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Crowley to Operate Eco-Friendly Barges in Western Alaska

October 1, 2010

Image courtesy Crowley

Image courtesy Crowley

Crowley announced its plans to construct two double-hulled, combination deck cargo and tank barges for service in Western Alaska. The vessels, named DBL 165-1 and DBL 165-2, are scheduled to be delivered in April and May of 2011, and will be home ported in Nome, Alaska. The double-hull barges will be used for shallow draft operations and beach landings for the delivery of fuel and cargo to the remote communities of Western Alaska.
The hull was designed for use in Western Alaska, with the highest priority given for the safety of the personnel and the environment. Adding to the double-hull feature, the barges will be fit with Tier II pumps and generators, electric winches and deck machinery to lessen the potential of hydraulic oil spills. The vessels are classed by the American Bureau of Shipping and certified by the U.S. Coast Guard for the carriage of Grade A petroleum products.
The company is bringing the safer double-hull vessels to Alaska without any regulatory requirement because, as Crowley's Vice President of Alaska Operations, Craig Tornga, puts it, "It's just the right thing to do."
"Our reputation rests on our service to Western Alaska and along the Arctic Coast, and we're making the commitment to protect Alaska's environment by choosing to build double-hull barges versus single hulls."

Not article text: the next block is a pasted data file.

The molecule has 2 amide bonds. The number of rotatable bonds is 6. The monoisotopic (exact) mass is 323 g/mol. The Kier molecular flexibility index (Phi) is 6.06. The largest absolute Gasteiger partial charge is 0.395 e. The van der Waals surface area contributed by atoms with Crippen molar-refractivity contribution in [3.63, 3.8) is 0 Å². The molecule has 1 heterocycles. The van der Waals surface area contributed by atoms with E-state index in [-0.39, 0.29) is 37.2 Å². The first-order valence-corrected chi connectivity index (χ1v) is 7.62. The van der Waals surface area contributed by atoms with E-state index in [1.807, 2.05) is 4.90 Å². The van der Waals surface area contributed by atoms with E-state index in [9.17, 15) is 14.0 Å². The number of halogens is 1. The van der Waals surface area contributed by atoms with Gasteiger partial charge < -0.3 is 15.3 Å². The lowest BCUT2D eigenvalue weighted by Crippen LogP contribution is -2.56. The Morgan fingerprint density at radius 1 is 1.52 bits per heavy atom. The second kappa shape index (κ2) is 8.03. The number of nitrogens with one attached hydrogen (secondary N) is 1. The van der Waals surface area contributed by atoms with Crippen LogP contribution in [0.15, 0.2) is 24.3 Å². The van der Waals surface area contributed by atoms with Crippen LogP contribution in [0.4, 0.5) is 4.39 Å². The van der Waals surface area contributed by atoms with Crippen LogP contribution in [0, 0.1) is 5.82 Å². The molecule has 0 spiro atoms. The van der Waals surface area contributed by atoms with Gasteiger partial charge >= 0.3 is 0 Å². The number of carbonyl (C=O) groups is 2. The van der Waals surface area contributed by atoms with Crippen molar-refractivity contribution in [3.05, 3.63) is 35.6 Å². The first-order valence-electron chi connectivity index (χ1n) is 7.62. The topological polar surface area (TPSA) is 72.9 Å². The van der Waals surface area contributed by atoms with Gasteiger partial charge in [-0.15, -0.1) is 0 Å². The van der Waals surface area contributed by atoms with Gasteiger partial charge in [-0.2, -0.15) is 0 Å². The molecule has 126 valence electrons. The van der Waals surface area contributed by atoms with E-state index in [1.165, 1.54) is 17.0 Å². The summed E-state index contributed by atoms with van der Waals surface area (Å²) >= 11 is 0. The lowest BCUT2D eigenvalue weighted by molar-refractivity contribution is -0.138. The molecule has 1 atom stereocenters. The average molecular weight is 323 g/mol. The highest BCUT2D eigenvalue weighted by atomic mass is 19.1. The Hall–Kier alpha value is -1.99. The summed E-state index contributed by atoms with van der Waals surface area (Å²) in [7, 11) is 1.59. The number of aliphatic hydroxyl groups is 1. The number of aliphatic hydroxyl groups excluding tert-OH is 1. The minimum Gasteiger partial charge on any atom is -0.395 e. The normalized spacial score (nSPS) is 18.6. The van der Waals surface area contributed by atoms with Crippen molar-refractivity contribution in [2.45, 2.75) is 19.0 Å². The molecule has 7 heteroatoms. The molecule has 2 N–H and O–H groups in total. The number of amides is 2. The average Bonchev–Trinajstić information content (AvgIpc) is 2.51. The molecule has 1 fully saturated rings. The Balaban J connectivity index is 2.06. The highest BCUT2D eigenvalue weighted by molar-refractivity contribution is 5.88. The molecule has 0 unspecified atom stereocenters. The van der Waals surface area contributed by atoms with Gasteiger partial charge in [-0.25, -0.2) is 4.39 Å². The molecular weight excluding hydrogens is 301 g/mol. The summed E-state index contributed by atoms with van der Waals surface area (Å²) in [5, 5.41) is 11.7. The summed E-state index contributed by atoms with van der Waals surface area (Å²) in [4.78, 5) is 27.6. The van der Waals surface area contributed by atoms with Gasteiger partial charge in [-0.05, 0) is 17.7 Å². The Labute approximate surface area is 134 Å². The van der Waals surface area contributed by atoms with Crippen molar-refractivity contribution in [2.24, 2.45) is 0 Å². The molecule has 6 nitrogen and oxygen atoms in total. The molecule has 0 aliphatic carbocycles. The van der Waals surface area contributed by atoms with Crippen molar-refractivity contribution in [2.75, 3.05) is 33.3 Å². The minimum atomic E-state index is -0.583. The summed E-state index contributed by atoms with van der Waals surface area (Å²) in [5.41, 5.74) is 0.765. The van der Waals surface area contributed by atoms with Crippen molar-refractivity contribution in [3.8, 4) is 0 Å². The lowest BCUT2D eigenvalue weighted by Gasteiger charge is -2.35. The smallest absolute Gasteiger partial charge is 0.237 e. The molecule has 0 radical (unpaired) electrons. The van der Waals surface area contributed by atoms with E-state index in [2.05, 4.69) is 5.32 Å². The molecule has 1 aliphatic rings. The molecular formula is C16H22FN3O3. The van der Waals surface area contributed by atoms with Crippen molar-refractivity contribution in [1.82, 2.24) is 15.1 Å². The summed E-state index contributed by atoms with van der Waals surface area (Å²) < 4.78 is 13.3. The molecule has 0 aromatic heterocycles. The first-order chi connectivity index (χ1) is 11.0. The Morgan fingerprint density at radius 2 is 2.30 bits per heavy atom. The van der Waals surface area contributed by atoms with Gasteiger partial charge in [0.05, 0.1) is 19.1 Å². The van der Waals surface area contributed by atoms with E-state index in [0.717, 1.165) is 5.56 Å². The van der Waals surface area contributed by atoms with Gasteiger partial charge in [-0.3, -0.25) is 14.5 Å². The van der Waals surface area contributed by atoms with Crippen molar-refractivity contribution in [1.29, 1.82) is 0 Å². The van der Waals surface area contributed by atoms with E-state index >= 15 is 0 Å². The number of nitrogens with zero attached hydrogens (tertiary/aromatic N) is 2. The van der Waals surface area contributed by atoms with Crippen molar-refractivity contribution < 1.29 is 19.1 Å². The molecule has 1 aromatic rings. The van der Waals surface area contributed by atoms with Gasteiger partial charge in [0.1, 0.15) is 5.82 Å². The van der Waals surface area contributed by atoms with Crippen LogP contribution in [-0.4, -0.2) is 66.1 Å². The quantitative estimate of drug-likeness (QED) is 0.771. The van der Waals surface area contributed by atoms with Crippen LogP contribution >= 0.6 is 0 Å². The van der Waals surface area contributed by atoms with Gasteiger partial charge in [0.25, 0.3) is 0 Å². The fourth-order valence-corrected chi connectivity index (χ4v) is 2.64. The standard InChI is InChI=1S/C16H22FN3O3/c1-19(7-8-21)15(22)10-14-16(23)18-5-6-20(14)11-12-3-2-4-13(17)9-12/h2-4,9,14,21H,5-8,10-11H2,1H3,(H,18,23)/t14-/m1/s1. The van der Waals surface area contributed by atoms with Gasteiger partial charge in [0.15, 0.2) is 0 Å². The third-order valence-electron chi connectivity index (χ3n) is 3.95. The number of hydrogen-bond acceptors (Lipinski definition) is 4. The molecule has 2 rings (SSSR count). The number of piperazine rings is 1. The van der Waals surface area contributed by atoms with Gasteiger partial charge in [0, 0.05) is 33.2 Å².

The completed sister barges will have a length of 165 ft and a breadth of 52 ft. Total tank capacity is 272,270 gallons (6,482 bbls.) at 95%, with the ability to achieve a draft of less than four feet while carrying approximately 90,000 gallons (2,142 bbls.) of product. The barge is designed to allow loading by a portable bow ramp and fixed crane, and can accommodate deck loading of 3,000 pounds per square foot.
The vessels' concept design was developed by Crowley's Vessel Management Services team, which worked closely with Crowley's Alaska operations. Dakota Creek Industries, in Anacortes, Wash., is building the barges, and Crowley's Jensen Maritime is providing the engineering support to the shipyard for the final detailed design.
Crowley plans to retire some older fuel and freight vessels in Crowley's Alaska transportation line with the delivery of the DBL 165-1 and DBL 165-2.

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